The Chinese video application, Tiktok, is preparing to file a legal challenge on Monday to the executive order issued by the U.S. President Donald Trump on August 6, banning transactions with them and their parent company ByteDance.
Tiktok Prepares Legal Challenge to the US
On August 14, an executive order was issued, giving ByteDance 90 days to rid of Tiktok's operation in the United States.
Recently, it was reported that ByteDance, Microsoft, and also Oracle are still discussing the acquisition of the short video app. Some of the Chinese company's U.S. investors could also join the bid.
The legal challenge against the U.S. pertains to the executive order released on August 6, which directly orders the Secretary of Commerce to list all transactions that involve ByteDance and its properties that should be banned within 45 days.
Furthermore, they also plan to argue that they will be deprived of due process with the executive order's reliance on the International Emergency Economic Powers Act. They would contest its classification as a national security threat by the White House.
However, it is not clear in which court Tiktok will file their lawsuit. They previously said that they are looking into their legal options and that their employees are also preparing their own legal cases.
The Chinese-owned app is known for people, usually teenagers, uploading videos of themselves dancing and singing, which would, later on, go viral. But the U.S. officials expressed their concerns that the users' data might be passed on to the communist government of China.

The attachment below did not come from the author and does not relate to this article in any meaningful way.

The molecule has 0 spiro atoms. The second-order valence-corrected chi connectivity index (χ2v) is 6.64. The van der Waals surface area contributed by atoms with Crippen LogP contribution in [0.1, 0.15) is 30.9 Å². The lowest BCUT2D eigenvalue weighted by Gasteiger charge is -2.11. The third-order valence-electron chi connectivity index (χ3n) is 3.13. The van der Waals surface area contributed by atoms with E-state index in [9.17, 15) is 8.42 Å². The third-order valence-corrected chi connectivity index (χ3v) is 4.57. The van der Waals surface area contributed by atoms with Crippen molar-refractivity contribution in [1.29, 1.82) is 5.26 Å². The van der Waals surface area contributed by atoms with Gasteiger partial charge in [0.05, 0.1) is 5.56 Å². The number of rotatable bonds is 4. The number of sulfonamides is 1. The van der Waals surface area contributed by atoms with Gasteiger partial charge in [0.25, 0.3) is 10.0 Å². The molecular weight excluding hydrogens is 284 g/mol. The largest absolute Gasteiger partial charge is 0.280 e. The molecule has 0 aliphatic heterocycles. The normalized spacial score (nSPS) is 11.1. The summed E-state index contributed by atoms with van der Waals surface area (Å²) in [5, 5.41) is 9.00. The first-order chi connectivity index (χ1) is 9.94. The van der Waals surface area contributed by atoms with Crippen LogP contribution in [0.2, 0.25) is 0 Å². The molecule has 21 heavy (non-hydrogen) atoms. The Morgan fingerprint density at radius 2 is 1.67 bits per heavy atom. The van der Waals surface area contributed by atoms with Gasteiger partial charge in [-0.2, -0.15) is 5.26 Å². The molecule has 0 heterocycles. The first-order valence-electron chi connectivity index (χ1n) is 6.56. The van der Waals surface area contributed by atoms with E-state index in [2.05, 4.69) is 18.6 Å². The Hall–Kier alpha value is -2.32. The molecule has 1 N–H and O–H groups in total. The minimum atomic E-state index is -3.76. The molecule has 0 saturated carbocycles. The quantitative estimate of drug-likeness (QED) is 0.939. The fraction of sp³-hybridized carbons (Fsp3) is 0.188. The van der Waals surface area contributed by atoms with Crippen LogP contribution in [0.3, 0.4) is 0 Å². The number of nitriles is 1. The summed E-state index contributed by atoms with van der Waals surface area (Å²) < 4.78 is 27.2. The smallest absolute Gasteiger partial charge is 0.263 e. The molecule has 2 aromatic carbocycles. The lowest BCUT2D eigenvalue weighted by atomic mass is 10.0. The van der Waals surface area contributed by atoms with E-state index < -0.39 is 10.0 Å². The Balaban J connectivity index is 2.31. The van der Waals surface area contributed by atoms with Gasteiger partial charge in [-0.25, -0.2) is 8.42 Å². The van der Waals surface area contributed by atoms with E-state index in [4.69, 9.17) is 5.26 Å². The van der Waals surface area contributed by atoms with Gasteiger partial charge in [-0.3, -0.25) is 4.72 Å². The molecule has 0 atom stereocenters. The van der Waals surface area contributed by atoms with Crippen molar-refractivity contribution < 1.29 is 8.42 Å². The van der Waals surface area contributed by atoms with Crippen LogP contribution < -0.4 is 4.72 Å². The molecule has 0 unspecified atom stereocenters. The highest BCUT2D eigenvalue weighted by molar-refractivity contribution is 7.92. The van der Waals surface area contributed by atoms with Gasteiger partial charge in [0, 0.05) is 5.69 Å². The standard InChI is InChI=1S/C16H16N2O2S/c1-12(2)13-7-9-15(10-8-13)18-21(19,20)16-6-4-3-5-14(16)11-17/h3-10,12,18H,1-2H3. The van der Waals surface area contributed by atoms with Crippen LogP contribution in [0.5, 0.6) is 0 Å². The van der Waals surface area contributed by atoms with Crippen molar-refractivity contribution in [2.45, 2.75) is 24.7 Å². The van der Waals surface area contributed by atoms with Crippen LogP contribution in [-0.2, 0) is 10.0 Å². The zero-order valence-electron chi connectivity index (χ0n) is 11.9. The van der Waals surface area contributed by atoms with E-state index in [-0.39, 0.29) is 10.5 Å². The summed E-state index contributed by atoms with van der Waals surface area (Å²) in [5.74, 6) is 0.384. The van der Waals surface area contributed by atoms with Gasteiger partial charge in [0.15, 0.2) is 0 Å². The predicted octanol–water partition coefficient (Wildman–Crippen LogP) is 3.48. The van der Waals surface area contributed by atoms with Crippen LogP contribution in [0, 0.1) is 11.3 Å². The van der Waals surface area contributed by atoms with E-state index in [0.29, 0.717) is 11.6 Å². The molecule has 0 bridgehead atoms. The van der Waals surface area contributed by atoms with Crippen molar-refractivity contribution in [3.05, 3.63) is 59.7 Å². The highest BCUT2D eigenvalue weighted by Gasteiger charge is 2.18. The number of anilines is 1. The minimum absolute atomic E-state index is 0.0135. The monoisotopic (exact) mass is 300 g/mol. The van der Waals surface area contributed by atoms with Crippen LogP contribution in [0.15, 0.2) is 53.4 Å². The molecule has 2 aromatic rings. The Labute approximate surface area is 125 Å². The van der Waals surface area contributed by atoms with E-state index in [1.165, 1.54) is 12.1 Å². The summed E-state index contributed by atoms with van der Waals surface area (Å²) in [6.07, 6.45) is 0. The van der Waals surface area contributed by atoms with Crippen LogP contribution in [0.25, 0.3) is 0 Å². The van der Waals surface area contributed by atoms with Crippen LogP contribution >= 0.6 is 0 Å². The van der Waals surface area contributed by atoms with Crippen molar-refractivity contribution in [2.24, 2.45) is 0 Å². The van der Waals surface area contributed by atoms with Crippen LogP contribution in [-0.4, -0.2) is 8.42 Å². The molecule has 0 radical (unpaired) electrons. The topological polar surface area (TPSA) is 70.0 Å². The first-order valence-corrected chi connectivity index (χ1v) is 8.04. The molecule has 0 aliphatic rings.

Purging Untrusted Chinese Apps from the U.S.
The legal challenge by Tiktok to the U.S. would not stop ByteDance from having to divest it in the U.S. as it does not pertain to the executive order issued on August 14 on the sale of Tiktok. That recent executive order is not subject to any judicial review.
It requires the Chinese company to sell or divest its U.S. Tiktok business within 90 days. ByteDance is expected to destroy all its copies of the U.S. users' data on Tiktok and should inform the Committee on Foreign Investment in the United States (CFIUS) after destroying it.
But Tiktok's move shows that its parent company seeks to deploy all the legal ammunition as much as possible as ByteDance tries to prevent the Chinese app from dealing with negotiations and turning into a fire sale.
U.S. President Donald Trump's administration has stepped up its efforts in purging what they deem as untrusted Chinese apps from the U.S. digital networks.
The administration has not only issued an order to Tiktok, but he also released an order to prohibit transactions with WeChat, a social media app by Tencent Holding Ltd.
The U.S. president has said that he would support Microsoft's effort in acquiring the American operations of Tiktok if the American government would get a "substantial portion" of the proceeds. But he also said that other potential buyers are interested in Tiktok, like the Oracle.